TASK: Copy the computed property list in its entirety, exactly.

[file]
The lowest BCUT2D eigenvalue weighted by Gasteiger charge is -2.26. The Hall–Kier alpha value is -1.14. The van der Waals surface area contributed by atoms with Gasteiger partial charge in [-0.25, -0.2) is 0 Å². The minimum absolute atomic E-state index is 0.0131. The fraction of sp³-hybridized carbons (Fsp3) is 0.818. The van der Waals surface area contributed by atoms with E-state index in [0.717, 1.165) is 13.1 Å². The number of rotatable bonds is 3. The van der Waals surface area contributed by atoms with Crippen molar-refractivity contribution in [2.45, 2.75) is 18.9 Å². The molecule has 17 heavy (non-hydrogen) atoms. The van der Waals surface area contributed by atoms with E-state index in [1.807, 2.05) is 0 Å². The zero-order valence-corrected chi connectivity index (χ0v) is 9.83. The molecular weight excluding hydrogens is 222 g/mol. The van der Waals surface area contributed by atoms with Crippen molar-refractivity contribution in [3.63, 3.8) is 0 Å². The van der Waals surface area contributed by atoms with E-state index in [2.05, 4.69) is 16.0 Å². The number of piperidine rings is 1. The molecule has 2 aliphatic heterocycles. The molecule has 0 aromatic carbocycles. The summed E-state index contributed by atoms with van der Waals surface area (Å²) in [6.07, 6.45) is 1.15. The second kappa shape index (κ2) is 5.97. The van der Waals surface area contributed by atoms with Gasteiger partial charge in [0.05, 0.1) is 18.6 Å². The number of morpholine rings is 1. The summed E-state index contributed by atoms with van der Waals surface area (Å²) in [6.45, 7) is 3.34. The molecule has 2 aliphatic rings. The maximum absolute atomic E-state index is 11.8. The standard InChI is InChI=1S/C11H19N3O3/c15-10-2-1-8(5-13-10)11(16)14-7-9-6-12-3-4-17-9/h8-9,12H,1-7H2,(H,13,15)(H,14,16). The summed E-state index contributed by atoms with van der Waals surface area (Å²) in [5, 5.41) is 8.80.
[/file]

The lowest BCUT2D eigenvalue weighted by Gasteiger charge is -2.26. The Hall–Kier alpha value is -1.14. The van der Waals surface area contributed by atoms with Gasteiger partial charge in [-0.25, -0.2) is 0 Å². The minimum absolute atomic E-state index is 0.0131. The fraction of sp³-hybridized carbons (Fsp3) is 0.818. The van der Waals surface area contributed by atoms with E-state index in [0.717, 1.165) is 13.1 Å². The number of rotatable bonds is 3. The van der Waals surface area contributed by atoms with Crippen molar-refractivity contribution in [2.45, 2.75) is 18.9 Å². The molecule has 17 heavy (non-hydrogen) atoms. The van der Waals surface area contributed by atoms with E-state index in [1.807, 2.05) is 0 Å². The zero-order valence-corrected chi connectivity index (χ0v) is 9.83. The molecular weight excluding hydrogens is 222 g/mol. The van der Waals surface area contributed by atoms with Crippen molar-refractivity contribution in [3.63, 3.8) is 0 Å². The van der Waals surface area contributed by atoms with E-state index in [2.05, 4.69) is 16.0 Å². The number of piperidine rings is 1. The molecule has 2 aliphatic heterocycles. The molecule has 0 aromatic carbocycles. The summed E-state index contributed by atoms with van der Waals surface area (Å²) in [6.07, 6.45) is 1.15. The second kappa shape index (κ2) is 5.97. The van der Waals surface area contributed by atoms with Gasteiger partial charge in [0.05, 0.1) is 18.6 Å². The number of morpholine rings is 1. The summed E-state index contributed by atoms with van der Waals surface area (Å²) in [6.45, 7) is 3.34. The molecule has 2 aliphatic rings. The maximum absolute atomic E-state index is 11.8. The standard InChI is InChI=1S/C11H19N3O3/c15-10-2-1-8(5-13-10)11(16)14-7-9-6-12-3-4-17-9/h8-9,12H,1-7H2,(H,13,15)(H,14,16). The summed E-state index contributed by atoms with van der Waals surface area (Å²) in [5, 5.41) is 8.80.